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explicit to real value outcomes and real value predictors,

so take as a possible example that y looks something like this.

y looks like a function over let's say time from time zero to one.

And x also looks like a function, over time from say zero to one.

So let's consider the space L^2[0,1] which is this space of square

rootable functions on zero one where the interproduct of f and

g on the space Is integral from zero to one.

Half of t, g f, t, dt.

So, what we want to do, consider regression to the origin.

We wanna explain, why with the scale of multiple times this function x.

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So we can just do the same thing we did before.

Y minus beta hat x plus beta hat x

Minus beta x quantity squared,

and we can expand that out just using the standard products of squares and

get y minus beta hat x squared plus

inner product of y minus beta hat x.

X, and beta hat x minus beta of x plus twice that,

and then plus the inner product beta hat

x minus beta of x quantity squared.

Now, this quantity Is positive, so if we get rid of it, we only get larger.

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And I'd like for you to go through the notes or do it as homework,

to show that that quantity is 0,

so that we get that, or if we plug in an arbitrary value of beta,

we're always gonna be bigger than if we plug in the specific value of beta hat.

So what we see is that the least squares equation works, in this case,

in this generalized space.

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So that if we want to explain an observed outcome y, we wanna explain

it as a function of the other function x, as a scale or multiple of x.

Then, we get the same answer.

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Which of course has a finite interval on that range.

Then the beta hat.

Works out to be in a product of y and x over the interproduct of x.

The self denominator is just one, the numerator is integral y of t,

times the one.

Which I'm gonna omit dt over zero one.

So we could just call that function y bar the average of

the function over the range domain 0 to 1.

So we could define say y tilde as the centered version of y,

y minus y bar times the function.

Let me call J the function, let constant one, between zero and one.

Now let's consider linear regression and let's x tilde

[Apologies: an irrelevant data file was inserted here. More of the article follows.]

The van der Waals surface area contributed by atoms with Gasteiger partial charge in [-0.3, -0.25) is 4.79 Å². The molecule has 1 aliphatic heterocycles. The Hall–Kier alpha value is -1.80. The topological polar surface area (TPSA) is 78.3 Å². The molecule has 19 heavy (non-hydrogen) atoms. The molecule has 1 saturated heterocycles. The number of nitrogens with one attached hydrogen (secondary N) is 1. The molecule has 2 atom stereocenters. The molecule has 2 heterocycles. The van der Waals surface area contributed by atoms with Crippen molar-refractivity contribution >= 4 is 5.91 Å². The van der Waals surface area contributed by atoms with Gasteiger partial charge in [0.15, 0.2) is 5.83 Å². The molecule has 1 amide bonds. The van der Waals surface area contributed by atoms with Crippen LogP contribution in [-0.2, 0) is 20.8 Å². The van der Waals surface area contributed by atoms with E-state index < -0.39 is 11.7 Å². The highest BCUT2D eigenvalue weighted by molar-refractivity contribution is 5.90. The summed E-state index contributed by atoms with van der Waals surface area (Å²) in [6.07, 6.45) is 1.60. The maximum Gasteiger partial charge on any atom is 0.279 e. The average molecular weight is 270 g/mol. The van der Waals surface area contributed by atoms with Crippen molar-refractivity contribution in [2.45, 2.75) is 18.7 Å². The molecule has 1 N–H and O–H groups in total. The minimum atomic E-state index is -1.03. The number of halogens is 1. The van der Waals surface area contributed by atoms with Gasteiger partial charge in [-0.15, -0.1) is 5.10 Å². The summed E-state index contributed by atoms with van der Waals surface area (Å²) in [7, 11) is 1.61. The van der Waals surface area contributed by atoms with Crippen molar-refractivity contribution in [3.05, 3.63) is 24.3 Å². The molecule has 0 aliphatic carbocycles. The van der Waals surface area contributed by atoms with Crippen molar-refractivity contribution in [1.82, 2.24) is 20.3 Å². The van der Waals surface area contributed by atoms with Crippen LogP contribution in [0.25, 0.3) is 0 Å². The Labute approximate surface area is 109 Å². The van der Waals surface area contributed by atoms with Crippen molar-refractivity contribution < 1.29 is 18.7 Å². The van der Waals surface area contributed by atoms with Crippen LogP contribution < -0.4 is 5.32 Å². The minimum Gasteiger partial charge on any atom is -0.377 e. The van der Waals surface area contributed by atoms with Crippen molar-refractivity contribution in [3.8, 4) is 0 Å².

the x minus x bar time J, the standard versions.

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Let me define the covariance between two functions y and

x as the integral 0 to 1 of

(y- y bar times j) (x- x bar times j).

And I'm omitting the the dt.

I'm omitting the fact that this is J of t, this is y of t.

Okay I guess I'm not omitting it cuz I'm writing it right now, Okay.

so I'm gonna define that as the covariance and

then define the variance of say y as the covariance of y by itself.

So now we've just extended things like the covariance and

the variance, too and of course we can then also extend the correlation and

the standard deviation to, now, functions on the square integral space.

Now let's suppose we wanted to minimize y,

our function y minus beta not times j minus beta 1 times x.

We can do our same old trick if we hold Beta 1 fixed, right?

And think of Y minus beta 1 x as a single function,

then we're gonna get at the solution beta not, as it depends on beta 1,

has to be equal to y bar minus beta 1 x bar.

Plugging that back in.

We're going to then just get a regression to the origin case again.

And we're gonna get the beta 1 is equal to beta 1 hat is equal to the correlation.

The correlation between the function y and the function x times the functional

standard deviation of y divided by the functional standard deviation of x.

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In addition, then we're gonna get to beta not hat,

plug it in back into it is y bar minus beta one hat, x bar.

So more than anything what I wanted to show is that we can extend

our equations that we've written out for linear regression and

the same thing is true to multivariable aggression.

We can extend them to these more complex spaces.

This is an example of a so called Hilbert space and you can just have linear

regression and multi variable regression for a general Hilbert space you basically

just need the inner product and to define concepts like the correlation and

the covariance like this but all of the results basically turn out to be the same